A digital interface standard for high-speed data transmission (up to 12.5 Gbit/s).

The CoaXPress protocol is a digital interface standard for high-speed data transmission (up to 12.5 Gbit/s).

The name is a portmanteau of 'express' (as in express train) and 'coaxial' to emphasize CoaXPress is faster than other standards (e.g. Camera Link, or GigE Vision) and uses 75-ohm coaxial cables as the physical transmission medium. CoaXPress is mostly used in digital imaging applications but it is also suitable for high-speed transmission of universal digital data.

A 'device' that generates and transmits data (e.g. an industrial digital camera) is connected with one or more coaxial cables to a 'host' that receives the data (e.g. a frame grabber board in a computer). The CoaXPress standard 1.0 and 1.1 supports bit rates up to 6.25 Gbit/s per coaxial cable and the new 2.0 standard supports bit rates up to 12.5 Gbit/s per coaxial cable from the 'device' to the 'host'. The number of cables is not limited by the standard. Some recent CoaXPress cameras and frame grabbers use 8 coaxial cables providing a maximum image data rate of about 4.8 GB/s. The older Camera Link standard can only carry up to 850 MB/s. A low-speed uplink, operating at up to 41.6 Mbit/s is available to control the 'device' or for triggering. A CoaXPress 'host' can supply 24 V over the coaxial cable up to 13 W per cable. The CoaXPress standard requires that both the 'device' and the 'host' support GenICam, a standardized generic programming interface. Other than Camera Link that is built upon pure LVDS with no transport layer, CoaXPress transmits data in packets (cf. network packet) using 8b/10b encoding and provides CRC. CoaXPress competes with the Camera Link HS standard by the Automated Imaging Association.

CoaXPress has been developed by 6 companies, of whom Adimec, EqcoLogic, and Active Silicon were among the biggest drivers, in 2008. The goal was after the failure of Visilink to develop a successor for the Camera link standard for high-speed and data-rich vision-related communication. The standard was first demonstrated in November 2008 at the "Vision" trade show. After a good reception, the standard writing consortium of industrial companies consisting of Adimec, Eqcologic, Active Silicon, AVAL DATA, NED, and Components Express was formed in early 2009. During the next Vision in 2009, the consortium was awarded the VisionAward for their efforts to further the cause of (machine) vision applications. By this time the JIIA has adopted CoaXPress to mature it to an official standard after which the first draft version 1.0 was presented in December 2010.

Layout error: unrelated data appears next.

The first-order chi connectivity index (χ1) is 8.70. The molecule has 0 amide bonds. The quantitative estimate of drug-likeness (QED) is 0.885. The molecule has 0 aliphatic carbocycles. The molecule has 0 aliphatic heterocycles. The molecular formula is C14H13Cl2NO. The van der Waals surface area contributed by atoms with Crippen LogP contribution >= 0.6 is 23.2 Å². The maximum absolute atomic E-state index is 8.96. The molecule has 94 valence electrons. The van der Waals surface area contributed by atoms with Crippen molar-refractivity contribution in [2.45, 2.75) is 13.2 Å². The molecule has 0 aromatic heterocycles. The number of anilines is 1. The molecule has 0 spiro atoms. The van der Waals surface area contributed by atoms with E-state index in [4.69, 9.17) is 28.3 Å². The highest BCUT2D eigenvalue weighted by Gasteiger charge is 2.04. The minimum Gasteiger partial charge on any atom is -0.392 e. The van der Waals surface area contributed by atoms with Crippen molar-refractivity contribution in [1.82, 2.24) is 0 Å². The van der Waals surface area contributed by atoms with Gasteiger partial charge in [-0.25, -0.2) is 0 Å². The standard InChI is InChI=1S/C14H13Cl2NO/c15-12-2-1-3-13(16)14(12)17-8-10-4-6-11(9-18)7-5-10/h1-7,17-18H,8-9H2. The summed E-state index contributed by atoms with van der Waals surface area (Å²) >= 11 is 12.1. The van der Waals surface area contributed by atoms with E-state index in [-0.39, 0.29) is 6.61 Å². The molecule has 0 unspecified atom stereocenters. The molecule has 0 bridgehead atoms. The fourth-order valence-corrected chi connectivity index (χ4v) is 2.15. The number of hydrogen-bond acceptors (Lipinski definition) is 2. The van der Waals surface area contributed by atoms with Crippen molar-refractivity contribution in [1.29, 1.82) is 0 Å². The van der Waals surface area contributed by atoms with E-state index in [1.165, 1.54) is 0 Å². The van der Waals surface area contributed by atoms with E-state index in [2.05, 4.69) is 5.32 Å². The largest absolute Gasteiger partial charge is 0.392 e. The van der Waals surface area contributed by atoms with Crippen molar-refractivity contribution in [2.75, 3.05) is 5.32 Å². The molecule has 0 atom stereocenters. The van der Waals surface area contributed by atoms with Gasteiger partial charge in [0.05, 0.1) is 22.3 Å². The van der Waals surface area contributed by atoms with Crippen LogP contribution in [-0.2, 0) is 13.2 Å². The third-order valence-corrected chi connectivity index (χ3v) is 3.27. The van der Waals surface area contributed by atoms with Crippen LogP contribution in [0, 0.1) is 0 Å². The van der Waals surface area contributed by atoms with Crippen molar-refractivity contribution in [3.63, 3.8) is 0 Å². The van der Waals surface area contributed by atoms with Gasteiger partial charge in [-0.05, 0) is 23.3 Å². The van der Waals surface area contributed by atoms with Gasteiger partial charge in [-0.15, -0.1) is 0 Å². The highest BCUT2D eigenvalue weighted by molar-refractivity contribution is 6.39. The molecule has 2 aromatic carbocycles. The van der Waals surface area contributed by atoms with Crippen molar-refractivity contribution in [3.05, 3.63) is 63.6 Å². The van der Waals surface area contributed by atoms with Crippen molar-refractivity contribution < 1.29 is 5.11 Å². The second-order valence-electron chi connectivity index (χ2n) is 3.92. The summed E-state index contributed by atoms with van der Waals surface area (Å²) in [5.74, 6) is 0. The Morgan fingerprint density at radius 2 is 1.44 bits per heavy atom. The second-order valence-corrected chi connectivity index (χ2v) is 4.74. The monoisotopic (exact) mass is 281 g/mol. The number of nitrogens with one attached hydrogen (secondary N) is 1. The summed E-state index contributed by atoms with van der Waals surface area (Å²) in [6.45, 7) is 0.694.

Cabling and connectors

The transmission medium for CoaXPress is a coaxial cable with a characteristic impedance of 75 Ω. The maximum transmission distance is depending on the bit rate and the quality of the cable. RG11, RG6, RG59, and other cable types can be used. It is also possible to reuse existing coaxial cable when upgrading from an analog to a digital camera system.

The standard connector for CoaXPress is a 75 Ω BNC connector. A second connector option is the DIN 1.0/2.3 connector. Solutions with a 5W5 connector have also been demonstrated, but this is not officially supported by the CoaXPress consortium.


CoaXPress is a scalable standard and can be used for connections from 1.25 Gbit/s up to 25 Gbit/s and more. Note that the following chart represents typical practical cable lengths; the CoaXPress specification only specifies the electrical characteristics of CXP cables for each speed standard, it does not explicitly specify maximum lengths.

Low-speed uplink

CoaXPress supports a low-speed uplink channel from the frame grabber to the camera. This uplink channel has a fixed bit rate of 20.833 Mbit/s for the 1.0 and 1.1 versions of the standard and a bit rate of 41.667 Mbit/s for the 2.0 version of the standard. The uplink channel uses 8b/10b encoding. The uplink can be used for camera control, triggering, and firmware updates.

When using the multilane DIN 1.0/2.3 cabling solution an optional high-speed uplink can also be used, allowing 6.25 Gbit/s uplink communication to the camera. This can be used for very accurate triggering.


The most common application is to interface cameras to computers (via a frame grabber) on applications (such as Machine vision) which involve automated acquisition and analysis of images. Some cameras and frame grabbers have been introduced which support and utilize the CoaXPress interface standard.


So far, there is just one company, Microchip (through its acquisition of EqcoLogic), which develops CoaXPress compatible driver and equalizer devices. These devices must be used with FPGA devices, in order to implement CoaXPress standard protocol. Such standard implementation is executed using FPGA IP core, specially designed for this protocol, while it takes care of all the features defined by the standard. Each side of the vision system, e.g. Camera or frame grabber, requires a dedicated FPGA IP core.

  • CXP
Adapted from content published on
  • Image By Krzysztof Burghardt - Own work, CC BY-SA 3.0 — from
Last modified on May 21, 2021, 10:02 pm is a service provided by Codecide, a company located in Chicago, IL USA.